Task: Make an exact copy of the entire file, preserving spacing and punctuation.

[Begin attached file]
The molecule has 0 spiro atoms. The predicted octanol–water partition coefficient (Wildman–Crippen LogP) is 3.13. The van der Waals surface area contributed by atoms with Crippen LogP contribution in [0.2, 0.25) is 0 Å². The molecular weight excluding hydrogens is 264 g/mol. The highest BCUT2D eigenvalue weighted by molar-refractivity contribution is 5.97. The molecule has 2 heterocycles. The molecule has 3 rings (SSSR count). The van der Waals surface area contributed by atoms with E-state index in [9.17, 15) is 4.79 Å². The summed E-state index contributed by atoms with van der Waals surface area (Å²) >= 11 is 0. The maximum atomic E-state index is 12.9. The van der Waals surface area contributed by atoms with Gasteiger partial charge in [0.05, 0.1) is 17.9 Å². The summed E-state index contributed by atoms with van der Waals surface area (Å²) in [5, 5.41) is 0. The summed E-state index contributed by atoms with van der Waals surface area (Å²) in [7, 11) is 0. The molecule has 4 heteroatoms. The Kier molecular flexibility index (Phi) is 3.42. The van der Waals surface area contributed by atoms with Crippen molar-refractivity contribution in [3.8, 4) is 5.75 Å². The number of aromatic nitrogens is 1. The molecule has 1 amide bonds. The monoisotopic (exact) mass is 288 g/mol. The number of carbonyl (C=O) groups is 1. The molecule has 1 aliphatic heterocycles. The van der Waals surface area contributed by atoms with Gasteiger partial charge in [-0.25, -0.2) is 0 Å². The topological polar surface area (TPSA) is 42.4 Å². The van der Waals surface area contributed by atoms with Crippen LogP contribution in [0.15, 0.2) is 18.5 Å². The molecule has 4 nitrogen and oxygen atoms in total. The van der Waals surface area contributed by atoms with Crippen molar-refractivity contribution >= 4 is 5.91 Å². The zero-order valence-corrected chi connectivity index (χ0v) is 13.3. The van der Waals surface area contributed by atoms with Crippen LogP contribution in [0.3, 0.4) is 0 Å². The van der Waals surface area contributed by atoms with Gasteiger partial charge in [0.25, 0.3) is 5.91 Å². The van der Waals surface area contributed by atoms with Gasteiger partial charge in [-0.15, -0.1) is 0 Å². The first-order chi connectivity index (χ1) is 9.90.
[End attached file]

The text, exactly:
The molecule has 0 spiro atoms. The predicted octanol–water partition coefficient (Wildman–Crippen LogP) is 3.13. The van der Waals surface area contributed by atoms with Crippen LogP contribution in [0.2, 0.25) is 0 Å². The molecular weight excluding hydrogens is 264 g/mol. The highest BCUT2D eigenvalue weighted by molar-refractivity contribution is 5.97. The molecule has 2 heterocycles. The molecule has 3 rings (SSSR count). The van der Waals surface area contributed by atoms with E-state index in [9.17, 15) is 4.79 Å². The summed E-state index contributed by atoms with van der Waals surface area (Å²) >= 11 is 0. The maximum atomic E-state index is 12.9. The van der Waals surface area contributed by atoms with Gasteiger partial charge in [0.05, 0.1) is 17.9 Å². The summed E-state index contributed by atoms with van der Waals surface area (Å²) in [5, 5.41) is 0. The summed E-state index contributed by atoms with van der Waals surface area (Å²) in [7, 11) is 0. The molecule has 4 heteroatoms. The Kier molecular flexibility index (Phi) is 3.42. The van der Waals surface area contributed by atoms with Crippen molar-refractivity contribution in [3.8, 4) is 5.75 Å². The number of aromatic nitrogens is 1. The molecule has 1 amide bonds. The monoisotopic (exact) mass is 288 g/mol. The number of carbonyl (C=O) groups is 1. The molecule has 1 aliphatic heterocycles. The van der Waals surface area contributed by atoms with Gasteiger partial charge in [-0.25, -0.2) is 0 Å². The topological polar surface area (TPSA) is 42.4 Å². The van der Waals surface area contributed by atoms with Crippen LogP contribution in [0.15, 0.2) is 18.5 Å². The molecule has 4 nitrogen and oxygen atoms in total. The van der Waals surface area contributed by atoms with Crippen molar-refractivity contribution >= 4 is 5.91 Å². The zero-order valence-corrected chi connectivity index (χ0v) is 13.3. The van der Waals surface area contributed by atoms with Crippen LogP contribution in [0.3, 0.4) is 0 Å². The van der Waals surface area contributed by atoms with Gasteiger partial charge in [0.25, 0.3) is 5.91 Å². The van der Waals surface area contributed by atoms with Gasteiger partial charge in [-0.15, -0.1) is 0 Å². The first-order chi connectivity index (χ1) is 9.90.